There are plenty of sustainable designers bringing their their skills to Australia’s capitol, upgrading homes far beyond the leaky, freezing reputation many older Canberra buildings have earned.
1. Light House Architecture & Science Homes – Canberra, ACT
Three homes designed by Light House Architecture & Science will be open in the ACT this Sustainable House Day. Jenny Edwards, the managing director of Light House, is a building scientist who aims to design small-footprint efficient homes that are comfortable all year round. This year, you can see The White House in O’Connor, which uses passive solar principles and has a PV grid that generates all its needed electricity, Finniss House in Narrabundah, a family home designed to be split into two separate residences in the future, and Edwards’ own home, Canberra Beach House, a landlocked home built to feel like a beach-side getaway, and the winner of multiple awards for efficiency and sustainability.
This family home designed by The Mill was built by 360 Degree Building Solutions to be highly efficient and provide exceptional comfort in Canberra’s difficult climate. The house was designed with passive orientation, recycled bricks, triple glazed windows and a 4,000L rainwater tank.
Located in Waramanga, ACT and built on a vacant ‘Mr Fluffy’ block, this house is an all-electric and solar passive house. This home remains comfortable and full of light thanks to the north orientation and a thermal mass that ensures stable 20-22 degrees all year round, even in Canberra’s notorious climate. Recycled materials are used as much as possible, and the water-efficient garden that can be utilised for the laundry and toilet is also one of the highlight features of this sustainable house.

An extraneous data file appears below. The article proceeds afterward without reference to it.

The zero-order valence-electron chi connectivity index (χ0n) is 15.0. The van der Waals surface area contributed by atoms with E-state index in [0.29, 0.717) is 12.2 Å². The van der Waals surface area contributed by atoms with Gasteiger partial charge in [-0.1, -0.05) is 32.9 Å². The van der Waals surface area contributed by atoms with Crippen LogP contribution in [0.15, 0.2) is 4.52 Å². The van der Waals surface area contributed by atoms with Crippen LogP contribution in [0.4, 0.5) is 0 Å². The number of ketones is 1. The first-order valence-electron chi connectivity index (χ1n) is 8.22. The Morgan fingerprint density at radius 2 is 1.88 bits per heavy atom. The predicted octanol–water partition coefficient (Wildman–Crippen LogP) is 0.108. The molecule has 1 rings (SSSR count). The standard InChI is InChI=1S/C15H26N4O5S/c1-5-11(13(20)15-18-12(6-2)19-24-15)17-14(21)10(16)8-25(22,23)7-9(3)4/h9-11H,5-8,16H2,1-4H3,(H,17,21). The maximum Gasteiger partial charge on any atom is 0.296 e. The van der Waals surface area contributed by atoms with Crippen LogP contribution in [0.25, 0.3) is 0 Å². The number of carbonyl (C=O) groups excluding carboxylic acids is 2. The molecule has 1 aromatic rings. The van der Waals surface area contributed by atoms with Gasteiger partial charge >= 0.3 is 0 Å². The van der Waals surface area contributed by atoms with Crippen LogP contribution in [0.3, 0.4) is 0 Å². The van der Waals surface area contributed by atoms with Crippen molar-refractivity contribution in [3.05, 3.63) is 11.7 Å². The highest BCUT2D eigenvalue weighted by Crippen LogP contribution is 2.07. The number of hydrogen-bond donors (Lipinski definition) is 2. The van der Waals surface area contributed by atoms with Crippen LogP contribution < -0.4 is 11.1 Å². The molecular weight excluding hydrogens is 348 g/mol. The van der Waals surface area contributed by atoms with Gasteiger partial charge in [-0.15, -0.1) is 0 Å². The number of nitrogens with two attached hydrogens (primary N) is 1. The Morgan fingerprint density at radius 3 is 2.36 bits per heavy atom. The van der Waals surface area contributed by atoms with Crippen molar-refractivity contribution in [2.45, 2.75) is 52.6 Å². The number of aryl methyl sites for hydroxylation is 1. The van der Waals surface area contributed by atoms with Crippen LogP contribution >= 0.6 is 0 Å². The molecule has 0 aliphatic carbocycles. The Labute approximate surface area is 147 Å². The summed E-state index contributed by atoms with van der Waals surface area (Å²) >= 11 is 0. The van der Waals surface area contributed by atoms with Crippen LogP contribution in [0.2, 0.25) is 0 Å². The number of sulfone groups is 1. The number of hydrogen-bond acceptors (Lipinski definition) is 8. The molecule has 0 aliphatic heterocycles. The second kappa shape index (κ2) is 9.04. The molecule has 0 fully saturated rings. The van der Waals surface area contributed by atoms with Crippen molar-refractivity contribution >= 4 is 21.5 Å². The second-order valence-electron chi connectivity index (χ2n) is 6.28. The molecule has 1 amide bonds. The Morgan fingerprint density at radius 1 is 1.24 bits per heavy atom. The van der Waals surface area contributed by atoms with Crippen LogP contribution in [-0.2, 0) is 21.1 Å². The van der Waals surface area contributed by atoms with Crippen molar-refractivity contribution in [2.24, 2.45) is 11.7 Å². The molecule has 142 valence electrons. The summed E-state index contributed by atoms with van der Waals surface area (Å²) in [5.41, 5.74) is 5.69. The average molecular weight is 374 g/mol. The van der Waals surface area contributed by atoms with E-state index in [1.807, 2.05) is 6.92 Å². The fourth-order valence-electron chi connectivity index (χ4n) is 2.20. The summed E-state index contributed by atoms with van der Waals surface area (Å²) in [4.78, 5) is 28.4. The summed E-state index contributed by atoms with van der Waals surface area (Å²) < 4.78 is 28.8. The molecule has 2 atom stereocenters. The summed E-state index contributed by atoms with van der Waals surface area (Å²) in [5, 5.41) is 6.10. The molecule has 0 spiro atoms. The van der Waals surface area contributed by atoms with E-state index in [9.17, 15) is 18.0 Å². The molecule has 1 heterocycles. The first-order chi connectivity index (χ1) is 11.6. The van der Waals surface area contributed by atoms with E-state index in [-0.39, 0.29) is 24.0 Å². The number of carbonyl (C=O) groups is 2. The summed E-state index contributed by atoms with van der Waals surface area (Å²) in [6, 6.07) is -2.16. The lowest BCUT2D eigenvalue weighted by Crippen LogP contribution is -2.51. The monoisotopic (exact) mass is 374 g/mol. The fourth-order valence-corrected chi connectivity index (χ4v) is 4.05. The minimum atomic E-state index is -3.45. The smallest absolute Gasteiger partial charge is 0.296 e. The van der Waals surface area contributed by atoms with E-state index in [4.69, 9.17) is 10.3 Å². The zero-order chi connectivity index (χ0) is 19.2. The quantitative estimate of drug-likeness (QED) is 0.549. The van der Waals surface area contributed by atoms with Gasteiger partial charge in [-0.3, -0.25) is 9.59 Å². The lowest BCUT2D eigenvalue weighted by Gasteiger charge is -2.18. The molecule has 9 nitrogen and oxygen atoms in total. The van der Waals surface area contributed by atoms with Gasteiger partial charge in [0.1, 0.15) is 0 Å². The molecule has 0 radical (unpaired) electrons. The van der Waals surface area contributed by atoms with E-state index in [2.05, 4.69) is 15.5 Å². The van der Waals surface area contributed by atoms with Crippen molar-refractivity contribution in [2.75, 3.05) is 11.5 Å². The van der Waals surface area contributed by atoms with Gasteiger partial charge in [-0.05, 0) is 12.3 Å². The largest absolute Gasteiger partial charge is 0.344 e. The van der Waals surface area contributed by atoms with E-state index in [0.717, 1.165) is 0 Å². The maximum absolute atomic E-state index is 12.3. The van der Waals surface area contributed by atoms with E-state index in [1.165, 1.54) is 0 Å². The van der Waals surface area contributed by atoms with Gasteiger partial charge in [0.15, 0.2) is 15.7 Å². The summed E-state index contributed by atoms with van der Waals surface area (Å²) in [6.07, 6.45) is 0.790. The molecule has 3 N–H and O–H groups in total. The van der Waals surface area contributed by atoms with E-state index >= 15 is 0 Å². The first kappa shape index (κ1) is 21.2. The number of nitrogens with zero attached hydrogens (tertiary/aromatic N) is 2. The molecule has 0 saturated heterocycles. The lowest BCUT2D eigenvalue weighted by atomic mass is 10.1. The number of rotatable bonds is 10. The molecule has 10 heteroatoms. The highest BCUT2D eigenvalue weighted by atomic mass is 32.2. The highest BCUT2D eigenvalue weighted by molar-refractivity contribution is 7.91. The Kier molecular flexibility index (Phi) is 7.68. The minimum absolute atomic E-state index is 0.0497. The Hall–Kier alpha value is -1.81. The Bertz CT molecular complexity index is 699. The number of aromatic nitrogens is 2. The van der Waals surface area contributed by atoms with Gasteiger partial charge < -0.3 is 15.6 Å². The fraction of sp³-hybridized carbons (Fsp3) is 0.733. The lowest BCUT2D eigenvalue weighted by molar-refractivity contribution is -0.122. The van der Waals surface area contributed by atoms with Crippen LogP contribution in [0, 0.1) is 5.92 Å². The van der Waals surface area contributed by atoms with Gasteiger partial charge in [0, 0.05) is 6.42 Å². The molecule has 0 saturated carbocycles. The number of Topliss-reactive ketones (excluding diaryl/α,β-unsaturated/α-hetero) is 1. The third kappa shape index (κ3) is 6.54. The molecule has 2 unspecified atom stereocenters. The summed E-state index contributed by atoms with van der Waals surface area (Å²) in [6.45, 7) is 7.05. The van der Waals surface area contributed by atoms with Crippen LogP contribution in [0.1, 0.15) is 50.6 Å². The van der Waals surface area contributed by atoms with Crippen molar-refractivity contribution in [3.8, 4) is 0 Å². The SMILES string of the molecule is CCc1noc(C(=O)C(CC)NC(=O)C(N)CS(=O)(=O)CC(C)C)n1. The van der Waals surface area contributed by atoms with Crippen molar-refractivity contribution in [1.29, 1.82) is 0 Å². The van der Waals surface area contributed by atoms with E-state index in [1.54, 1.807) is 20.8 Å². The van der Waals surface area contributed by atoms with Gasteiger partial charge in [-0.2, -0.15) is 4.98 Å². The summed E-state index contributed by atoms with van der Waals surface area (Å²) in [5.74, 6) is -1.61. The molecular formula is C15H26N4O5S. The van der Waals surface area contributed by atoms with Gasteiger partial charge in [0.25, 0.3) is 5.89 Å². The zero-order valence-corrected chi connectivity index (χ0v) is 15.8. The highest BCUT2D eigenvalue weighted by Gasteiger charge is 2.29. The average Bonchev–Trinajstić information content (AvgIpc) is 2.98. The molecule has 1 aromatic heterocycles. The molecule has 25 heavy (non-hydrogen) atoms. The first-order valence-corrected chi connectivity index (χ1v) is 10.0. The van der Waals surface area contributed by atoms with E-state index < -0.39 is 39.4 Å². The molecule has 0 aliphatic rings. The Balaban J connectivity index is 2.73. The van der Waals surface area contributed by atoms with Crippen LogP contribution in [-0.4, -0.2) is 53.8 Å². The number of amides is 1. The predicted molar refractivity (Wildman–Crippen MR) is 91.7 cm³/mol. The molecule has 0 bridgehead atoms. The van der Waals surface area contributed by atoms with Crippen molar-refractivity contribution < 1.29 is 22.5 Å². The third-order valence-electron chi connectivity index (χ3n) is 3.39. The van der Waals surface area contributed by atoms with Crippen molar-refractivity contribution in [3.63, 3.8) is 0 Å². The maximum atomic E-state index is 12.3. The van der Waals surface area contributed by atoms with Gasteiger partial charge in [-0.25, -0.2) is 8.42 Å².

This striking home is a secondary dwelling on a inner city block that takes advantage of many sustainable elements to make the most of its tiny 90 sqm space. Designed by 35 Degrees & De Rome Architects, the house is all-electric, airtight and uses a heat pump to ensure warmth in cold Canberra winters.
Located in the Canberra suburb of Weston, this in-construction home was designed by Habitech and built by Brillyant Building to resemble the warm home the owners had in Germany. Many of the home’s features were prefabricated and features European triple glazed windows and heat recovery ventilation. The pressure test revealed the house to be three times as tight as Passive House standards require.